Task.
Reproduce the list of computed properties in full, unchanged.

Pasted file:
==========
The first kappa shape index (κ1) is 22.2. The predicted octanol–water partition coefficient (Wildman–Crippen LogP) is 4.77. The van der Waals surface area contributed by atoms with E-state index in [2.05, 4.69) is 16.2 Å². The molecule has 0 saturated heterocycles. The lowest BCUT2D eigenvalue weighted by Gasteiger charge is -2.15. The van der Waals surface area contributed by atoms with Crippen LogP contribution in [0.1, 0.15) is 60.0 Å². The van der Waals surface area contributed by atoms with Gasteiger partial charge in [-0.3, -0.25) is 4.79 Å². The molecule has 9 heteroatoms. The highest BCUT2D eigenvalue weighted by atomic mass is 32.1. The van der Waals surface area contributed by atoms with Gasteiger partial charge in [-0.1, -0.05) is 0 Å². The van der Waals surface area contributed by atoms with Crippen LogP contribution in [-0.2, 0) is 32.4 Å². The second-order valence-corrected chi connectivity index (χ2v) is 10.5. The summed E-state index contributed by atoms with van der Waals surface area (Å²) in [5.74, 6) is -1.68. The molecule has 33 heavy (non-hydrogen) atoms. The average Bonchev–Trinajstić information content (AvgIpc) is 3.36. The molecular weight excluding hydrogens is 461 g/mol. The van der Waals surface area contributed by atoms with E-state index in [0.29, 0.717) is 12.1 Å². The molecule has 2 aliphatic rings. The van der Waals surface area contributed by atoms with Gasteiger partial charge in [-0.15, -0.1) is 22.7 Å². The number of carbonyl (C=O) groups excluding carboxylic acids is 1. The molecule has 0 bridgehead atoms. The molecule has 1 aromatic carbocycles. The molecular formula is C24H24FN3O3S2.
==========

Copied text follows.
The first kappa shape index (κ1) is 22.2. The predicted octanol–water partition coefficient (Wildman–Crippen LogP) is 4.77. The van der Waals surface area contributed by atoms with E-state index in [2.05, 4.69) is 16.2 Å². The molecule has 0 saturated heterocycles. The lowest BCUT2D eigenvalue weighted by Gasteiger charge is -2.15. The van der Waals surface area contributed by atoms with Crippen LogP contribution in [0.1, 0.15) is 60.0 Å². The van der Waals surface area contributed by atoms with Gasteiger partial charge in [-0.3, -0.25) is 4.79 Å². The molecule has 9 heteroatoms. The highest BCUT2D eigenvalue weighted by atomic mass is 32.1. The van der Waals surface area contributed by atoms with Gasteiger partial charge in [-0.1, -0.05) is 0 Å². The van der Waals surface area contributed by atoms with Crippen LogP contribution in [-0.2, 0) is 32.4 Å². The second-order valence-corrected chi connectivity index (χ2v) is 10.5. The summed E-state index contributed by atoms with van der Waals surface area (Å²) in [5.74, 6) is -1.68. The molecule has 33 heavy (non-hydrogen) atoms. The average Bonchev–Trinajstić information content (AvgIpc) is 3.36. The molecular weight excluding hydrogens is 461 g/mol. The van der Waals surface area contributed by atoms with E-state index in [0.29, 0.717) is 12.1 Å². The molecule has 2 aliphatic rings. The van der Waals surface area contributed by atoms with Gasteiger partial charge in [-0.15, -0.1) is 22.7 Å². The number of carbonyl (C=O) groups excluding carboxylic acids is 1. The molecule has 0 bridgehead atoms. The molecule has 1 aromatic carbocycles. The molecular formula is C24H24FN3O3S2.